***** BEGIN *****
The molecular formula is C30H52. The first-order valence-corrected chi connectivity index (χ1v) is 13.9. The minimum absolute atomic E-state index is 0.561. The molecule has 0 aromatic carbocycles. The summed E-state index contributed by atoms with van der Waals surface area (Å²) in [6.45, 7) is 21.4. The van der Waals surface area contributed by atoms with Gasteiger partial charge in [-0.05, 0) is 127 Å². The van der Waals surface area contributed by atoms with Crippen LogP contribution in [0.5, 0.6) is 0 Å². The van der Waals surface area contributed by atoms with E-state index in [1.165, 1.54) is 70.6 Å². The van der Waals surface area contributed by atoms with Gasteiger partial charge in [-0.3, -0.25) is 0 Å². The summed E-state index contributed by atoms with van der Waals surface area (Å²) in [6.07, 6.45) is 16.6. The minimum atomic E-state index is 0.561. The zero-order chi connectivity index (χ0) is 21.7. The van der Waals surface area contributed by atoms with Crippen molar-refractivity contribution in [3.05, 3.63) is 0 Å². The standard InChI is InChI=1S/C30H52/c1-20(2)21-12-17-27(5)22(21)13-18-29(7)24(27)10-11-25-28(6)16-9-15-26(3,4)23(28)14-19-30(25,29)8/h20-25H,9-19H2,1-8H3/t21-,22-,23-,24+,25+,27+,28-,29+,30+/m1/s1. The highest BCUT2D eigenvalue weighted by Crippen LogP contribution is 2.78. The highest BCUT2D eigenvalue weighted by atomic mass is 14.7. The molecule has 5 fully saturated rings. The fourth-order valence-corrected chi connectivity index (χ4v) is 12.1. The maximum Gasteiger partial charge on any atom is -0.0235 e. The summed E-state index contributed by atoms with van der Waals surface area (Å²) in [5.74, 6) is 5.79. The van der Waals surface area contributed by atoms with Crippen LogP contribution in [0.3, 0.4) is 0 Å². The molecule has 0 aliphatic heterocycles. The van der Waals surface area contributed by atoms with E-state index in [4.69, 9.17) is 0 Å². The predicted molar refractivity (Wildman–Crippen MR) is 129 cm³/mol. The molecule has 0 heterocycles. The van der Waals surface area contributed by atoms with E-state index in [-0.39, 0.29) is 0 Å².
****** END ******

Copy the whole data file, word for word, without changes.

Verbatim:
The molecular formula is C30H52. The first-order valence-corrected chi connectivity index (χ1v) is 13.9. The minimum absolute atomic E-state index is 0.561. The molecule has 0 aromatic carbocycles. The summed E-state index contributed by atoms with van der Waals surface area (Å²) in [6.45, 7) is 21.4. The van der Waals surface area contributed by atoms with Gasteiger partial charge in [-0.05, 0) is 127 Å². The van der Waals surface area contributed by atoms with Crippen LogP contribution in [0.5, 0.6) is 0 Å². The van der Waals surface area contributed by atoms with E-state index in [1.165, 1.54) is 70.6 Å². The van der Waals surface area contributed by atoms with Gasteiger partial charge in [-0.3, -0.25) is 0 Å². The summed E-state index contributed by atoms with van der Waals surface area (Å²) in [6.07, 6.45) is 16.6. The minimum atomic E-state index is 0.561. The zero-order chi connectivity index (χ0) is 21.7. The van der Waals surface area contributed by atoms with Crippen molar-refractivity contribution in [3.05, 3.63) is 0 Å². The standard InChI is InChI=1S/C30H52/c1-20(2)21-12-17-27(5)22(21)13-18-29(7)24(27)10-11-25-28(6)16-9-15-26(3,4)23(28)14-19-30(25,29)8/h20-25H,9-19H2,1-8H3/t21-,22-,23-,24+,25+,27+,28-,29+,30+/m1/s1. The highest BCUT2D eigenvalue weighted by Crippen LogP contribution is 2.78. The highest BCUT2D eigenvalue weighted by atomic mass is 14.7. The molecule has 5 fully saturated rings. The fourth-order valence-corrected chi connectivity index (χ4v) is 12.1. The maximum Gasteiger partial charge on any atom is -0.0235 e. The summed E-state index contributed by atoms with van der Waals surface area (Å²) in [5.74, 6) is 5.79. The van der Waals surface area contributed by atoms with Crippen LogP contribution in [0.3, 0.4) is 0 Å². The molecule has 0 aliphatic heterocycles. The van der Waals surface area contributed by atoms with E-state index in [4.69, 9.17) is 0 Å². The predicted molar refractivity (Wildman–Crippen MR) is 129 cm³/mol. The molecule has 0 heterocycles. The van der Waals surface area contributed by atoms with E-state index in [-0.39, 0.29) is 0 Å².